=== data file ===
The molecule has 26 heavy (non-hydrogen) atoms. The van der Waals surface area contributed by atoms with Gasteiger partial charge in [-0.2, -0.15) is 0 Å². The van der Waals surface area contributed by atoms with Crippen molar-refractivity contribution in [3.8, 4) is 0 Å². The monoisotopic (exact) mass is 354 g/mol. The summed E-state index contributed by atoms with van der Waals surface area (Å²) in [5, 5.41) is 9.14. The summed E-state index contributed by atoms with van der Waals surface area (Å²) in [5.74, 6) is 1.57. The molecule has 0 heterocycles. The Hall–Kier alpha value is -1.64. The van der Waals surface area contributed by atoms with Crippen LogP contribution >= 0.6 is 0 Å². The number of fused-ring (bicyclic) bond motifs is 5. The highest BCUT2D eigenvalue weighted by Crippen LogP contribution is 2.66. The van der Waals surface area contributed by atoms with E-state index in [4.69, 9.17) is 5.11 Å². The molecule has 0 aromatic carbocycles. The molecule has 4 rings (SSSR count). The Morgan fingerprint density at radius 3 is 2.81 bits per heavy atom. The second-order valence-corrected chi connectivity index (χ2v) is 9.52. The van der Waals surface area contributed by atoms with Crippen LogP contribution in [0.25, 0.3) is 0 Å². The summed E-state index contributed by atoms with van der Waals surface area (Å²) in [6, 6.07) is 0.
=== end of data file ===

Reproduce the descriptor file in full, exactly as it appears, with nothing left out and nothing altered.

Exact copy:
The molecule has 26 heavy (non-hydrogen) atoms. The van der Waals surface area contributed by atoms with Gasteiger partial charge in [-0.2, -0.15) is 0 Å². The van der Waals surface area contributed by atoms with Crippen molar-refractivity contribution in [3.8, 4) is 0 Å². The monoisotopic (exact) mass is 354 g/mol. The summed E-state index contributed by atoms with van der Waals surface area (Å²) in [5, 5.41) is 9.14. The summed E-state index contributed by atoms with van der Waals surface area (Å²) in [5.74, 6) is 1.57. The molecule has 0 heterocycles. The Hall–Kier alpha value is -1.64. The van der Waals surface area contributed by atoms with Crippen LogP contribution >= 0.6 is 0 Å². The number of fused-ring (bicyclic) bond motifs is 5. The highest BCUT2D eigenvalue weighted by Crippen LogP contribution is 2.66. The van der Waals surface area contributed by atoms with E-state index in [4.69, 9.17) is 5.11 Å². The molecule has 0 aromatic carbocycles. The molecule has 4 rings (SSSR count). The Morgan fingerprint density at radius 3 is 2.81 bits per heavy atom. The second-order valence-corrected chi connectivity index (χ2v) is 9.52. The van der Waals surface area contributed by atoms with Crippen LogP contribution in [0.25, 0.3) is 0 Å². The summed E-state index contributed by atoms with van der Waals surface area (Å²) in [6, 6.07) is 0.